CIF Full Form Name

Full Form of CIF :

Cost Insurance and Freight

CIF Full Form is Cost Insurance and Freight. This refers to the trade term where the seller, manufacturer, or sender of goods bears the cost, freight, and insurance expenses. In shipment, CIF is a part of the contract of sale of goods among several other contracts.

CIF is applicable to all shipments on water and on land. Whenever goods are bought and transported through ships, buyers have to make sure that the goods are shipped under CIF terms. This indicates that the insurance and freight charges are added to the actual cost of the goods to be shipped. Due to the insurance factor, CIF is very apt for International shipments.

CIF Full Form: Collective Investment Fund

CIF Full Form stands for Collective Investment Fund. The CIF or collective investment funds are also called CIT or collective investment trust or collective trust funds. In general, it is a pooled investment. A trust is responsible for its organization, and a trust company or a bank is in charge of its maintenance. The CIFs are made for enhancing the management of an investment. A particular strategy of investment is used to combine several assets from several accounts, which ultimately results in the formation of a single fund.

The CIF’s sponsors pool or commingle the assets for taking benefits of the scale economies for offering innovative and diverse opportunities for investments, increased management of risks and decreased expenses to the participating investors. The operation, as well as the administration of each fund, is done as per the governing document of the applicable trusts. The documents include the statement of characteristics of the fund and the plan document. The popularity of the CIFs is increasing. There are multiple reasons for this popularity, such as improvement in transparency and reporting, regular evaluation, flexibility in prices, consultant familiarity, etc.

Types of CIF

There are two types of collective trusts, the discussion of which are provided below:

A1 funds

The A1 funds are also called common trust funds. In this, the assets of numerous trust accounts are pooled. These accounts are the responsibility of a bank, and it holds them as administrator, trustee, guardian or executor. It is not necessary for the participants of these funds to be exempted from taxes, although those trustees that are not exempted can participate in it too. The investors usually include trusts, corporations, foundations, and endowments. The investment from investors like asset aggregators and net-worth individuals are accepted by certain funds of this category. The trust company or bank must be aware of the impact made by the accepting individuals and other investors under the laws of banking, tax, and securities.

A2 Funds

The A2 funds are also called collective investment trusts or collective investment funds. This article is discussing the A2 funds in detail.

Risks involved in CIF

The risks are those events that have the potential of adversely affecting the capital or earnings of a bank, and value of an enterprise or franchise. There are eight categories related to risks that are utilized for the purpose of supervising banks. These are strategic, operational, liquidity, credit, reputation, compliance, price and interest rate. There are numerous risks involved with the CIFs. Out of all of them, the compliance and operational risks are discussed below in detail.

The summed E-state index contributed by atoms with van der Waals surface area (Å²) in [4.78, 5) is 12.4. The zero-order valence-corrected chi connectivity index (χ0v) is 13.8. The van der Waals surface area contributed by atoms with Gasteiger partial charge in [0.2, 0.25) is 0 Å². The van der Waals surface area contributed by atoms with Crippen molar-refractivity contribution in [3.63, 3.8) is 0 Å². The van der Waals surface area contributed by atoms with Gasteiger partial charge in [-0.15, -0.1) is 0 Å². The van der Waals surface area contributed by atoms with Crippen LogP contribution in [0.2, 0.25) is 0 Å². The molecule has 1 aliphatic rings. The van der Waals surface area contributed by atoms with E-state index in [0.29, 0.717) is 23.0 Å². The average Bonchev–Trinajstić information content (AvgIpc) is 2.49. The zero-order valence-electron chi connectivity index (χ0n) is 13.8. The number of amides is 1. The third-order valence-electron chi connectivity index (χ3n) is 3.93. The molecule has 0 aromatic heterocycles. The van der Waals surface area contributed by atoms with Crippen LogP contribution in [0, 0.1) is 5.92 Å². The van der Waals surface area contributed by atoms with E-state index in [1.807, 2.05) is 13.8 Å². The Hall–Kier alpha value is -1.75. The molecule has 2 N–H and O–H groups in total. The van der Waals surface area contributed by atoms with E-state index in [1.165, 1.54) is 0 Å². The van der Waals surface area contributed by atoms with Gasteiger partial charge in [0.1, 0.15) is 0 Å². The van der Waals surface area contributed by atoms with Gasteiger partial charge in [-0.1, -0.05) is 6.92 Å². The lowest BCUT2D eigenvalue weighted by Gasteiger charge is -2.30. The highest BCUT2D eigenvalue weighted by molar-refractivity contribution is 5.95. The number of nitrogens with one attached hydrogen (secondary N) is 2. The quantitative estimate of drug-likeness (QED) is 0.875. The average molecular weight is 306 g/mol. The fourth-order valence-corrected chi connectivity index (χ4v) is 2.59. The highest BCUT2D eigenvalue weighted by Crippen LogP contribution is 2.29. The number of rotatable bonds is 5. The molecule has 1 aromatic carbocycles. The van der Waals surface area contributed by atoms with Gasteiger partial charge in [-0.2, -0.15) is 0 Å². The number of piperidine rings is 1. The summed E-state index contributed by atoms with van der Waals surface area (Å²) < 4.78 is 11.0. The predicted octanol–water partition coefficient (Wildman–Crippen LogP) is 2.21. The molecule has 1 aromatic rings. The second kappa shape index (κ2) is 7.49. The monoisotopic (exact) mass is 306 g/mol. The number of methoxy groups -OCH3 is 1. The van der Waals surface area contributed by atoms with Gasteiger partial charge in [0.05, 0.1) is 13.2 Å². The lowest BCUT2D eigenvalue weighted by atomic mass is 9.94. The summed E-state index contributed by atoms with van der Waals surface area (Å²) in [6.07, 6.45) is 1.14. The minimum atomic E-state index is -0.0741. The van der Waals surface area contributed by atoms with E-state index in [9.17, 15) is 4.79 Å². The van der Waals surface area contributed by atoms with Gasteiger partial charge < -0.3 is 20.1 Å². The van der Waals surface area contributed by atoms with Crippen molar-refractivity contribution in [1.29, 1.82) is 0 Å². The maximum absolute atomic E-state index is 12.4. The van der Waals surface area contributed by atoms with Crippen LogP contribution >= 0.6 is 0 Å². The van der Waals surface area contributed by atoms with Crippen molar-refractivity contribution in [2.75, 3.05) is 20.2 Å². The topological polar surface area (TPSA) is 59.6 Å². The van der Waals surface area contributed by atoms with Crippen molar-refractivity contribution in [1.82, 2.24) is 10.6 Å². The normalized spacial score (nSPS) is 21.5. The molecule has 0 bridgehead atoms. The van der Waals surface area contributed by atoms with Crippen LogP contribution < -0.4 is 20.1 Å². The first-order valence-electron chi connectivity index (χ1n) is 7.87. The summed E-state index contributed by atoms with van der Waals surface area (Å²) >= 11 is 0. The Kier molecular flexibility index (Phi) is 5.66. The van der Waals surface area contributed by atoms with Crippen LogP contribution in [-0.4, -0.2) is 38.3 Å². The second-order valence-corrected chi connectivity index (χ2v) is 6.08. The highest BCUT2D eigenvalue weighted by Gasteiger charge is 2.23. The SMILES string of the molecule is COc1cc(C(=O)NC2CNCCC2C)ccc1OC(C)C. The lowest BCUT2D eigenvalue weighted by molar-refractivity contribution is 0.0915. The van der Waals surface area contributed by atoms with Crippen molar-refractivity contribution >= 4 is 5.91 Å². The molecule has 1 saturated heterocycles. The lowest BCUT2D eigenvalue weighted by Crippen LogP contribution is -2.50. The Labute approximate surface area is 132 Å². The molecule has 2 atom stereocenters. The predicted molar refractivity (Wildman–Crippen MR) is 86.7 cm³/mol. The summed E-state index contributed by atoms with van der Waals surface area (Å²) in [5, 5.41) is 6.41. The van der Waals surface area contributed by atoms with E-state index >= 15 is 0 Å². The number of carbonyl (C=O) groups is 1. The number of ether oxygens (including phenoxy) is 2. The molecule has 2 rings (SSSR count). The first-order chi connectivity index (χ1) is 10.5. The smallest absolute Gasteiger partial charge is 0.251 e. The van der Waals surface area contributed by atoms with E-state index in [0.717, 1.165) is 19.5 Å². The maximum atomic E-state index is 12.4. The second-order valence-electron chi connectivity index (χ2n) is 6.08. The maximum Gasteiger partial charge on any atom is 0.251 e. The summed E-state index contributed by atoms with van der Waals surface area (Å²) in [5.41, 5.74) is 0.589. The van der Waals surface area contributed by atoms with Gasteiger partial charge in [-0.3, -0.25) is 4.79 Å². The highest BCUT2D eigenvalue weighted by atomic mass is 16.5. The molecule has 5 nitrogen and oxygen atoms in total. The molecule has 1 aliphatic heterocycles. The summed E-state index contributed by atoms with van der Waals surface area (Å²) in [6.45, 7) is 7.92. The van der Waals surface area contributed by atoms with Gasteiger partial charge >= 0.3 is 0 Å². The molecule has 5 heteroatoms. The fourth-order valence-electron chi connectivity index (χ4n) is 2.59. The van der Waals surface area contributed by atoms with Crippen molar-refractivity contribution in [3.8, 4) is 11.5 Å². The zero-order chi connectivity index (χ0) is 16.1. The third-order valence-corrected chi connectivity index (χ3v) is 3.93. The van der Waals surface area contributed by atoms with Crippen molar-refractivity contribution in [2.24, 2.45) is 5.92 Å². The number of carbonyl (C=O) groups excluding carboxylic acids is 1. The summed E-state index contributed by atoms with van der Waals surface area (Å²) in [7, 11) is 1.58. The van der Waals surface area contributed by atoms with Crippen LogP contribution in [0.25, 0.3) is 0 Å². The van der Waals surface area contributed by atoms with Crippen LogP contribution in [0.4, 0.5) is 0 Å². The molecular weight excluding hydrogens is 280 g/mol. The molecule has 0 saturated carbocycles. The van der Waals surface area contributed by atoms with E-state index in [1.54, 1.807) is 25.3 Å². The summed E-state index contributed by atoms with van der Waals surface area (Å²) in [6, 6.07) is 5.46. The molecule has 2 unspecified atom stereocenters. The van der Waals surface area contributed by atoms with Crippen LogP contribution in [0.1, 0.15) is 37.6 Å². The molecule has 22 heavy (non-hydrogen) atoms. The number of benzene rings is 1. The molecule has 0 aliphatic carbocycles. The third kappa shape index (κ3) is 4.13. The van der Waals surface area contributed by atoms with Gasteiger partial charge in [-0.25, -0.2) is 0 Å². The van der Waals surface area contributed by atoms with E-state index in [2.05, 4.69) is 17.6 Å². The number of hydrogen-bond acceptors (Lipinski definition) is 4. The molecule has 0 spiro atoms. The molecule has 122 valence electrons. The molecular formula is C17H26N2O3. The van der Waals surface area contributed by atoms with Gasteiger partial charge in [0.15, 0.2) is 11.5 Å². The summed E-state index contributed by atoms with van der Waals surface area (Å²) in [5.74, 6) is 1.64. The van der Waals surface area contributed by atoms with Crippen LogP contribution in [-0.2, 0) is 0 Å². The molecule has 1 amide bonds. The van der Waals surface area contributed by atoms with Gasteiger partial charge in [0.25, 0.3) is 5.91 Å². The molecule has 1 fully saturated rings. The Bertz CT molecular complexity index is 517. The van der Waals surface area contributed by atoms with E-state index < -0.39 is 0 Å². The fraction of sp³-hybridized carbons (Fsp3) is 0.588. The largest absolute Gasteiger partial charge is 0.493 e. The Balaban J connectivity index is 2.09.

Compliance Risk

While operating a CIF, it is important for a bank to comply with the law. If this is not done, the bank may face supervisory action and lawsuits of the regulatory nature.  The estimation of the regulatory action and litigation’s financial impact is severe. However, these can decrease the value of the franchise and lower its capital and earnings. Additionally, the possibility of publicizing of these situations in the market area of the bank is very high, and this, in turn, can severely affect the reputation of the bank.The bank must allow only those account assets that are eligible for lowering the possibility of risks. The bank must also follow interpretations and regulations strictly.

Operational Risk

During the administered of a CIF, a significant number of transactions may be processed by the bank. In this case, numerous reports must be produced by it. For instance, while the administration of a CIF; the bank must keep an account of the withdrawals done and the admissions to the CIF. It is also responsible for maintaining an account of the sale as well as the purchase of the investment of CIFs, and also of the distribution and receipt of the allocation of the capital gains, interest, and dividends.

The bank is also responsible for preparing the valuation of those assets every three months that are ready for marketing. The same must be done every year for those assets that are not ready for the same. In every twelve-month period, the bank must prepare the financial report. It is also responsible for the execution of the contracts of 3rd party members and overseeing their overall performance.

The portfolio investments may consist of both illiquid as well as liquid assets from the foreign and domestic markets. These assets depend on the variety and the number of CIFs. The sophisticated systems of information are needed for banks that have CIFs with complexity and a range of investments. In case a bank is unable to safeguard the assets of a CIF properly or fails its transaction processes, the resultant losses can lead to the litigation of clients, high loss of finances and reputation of the bank.

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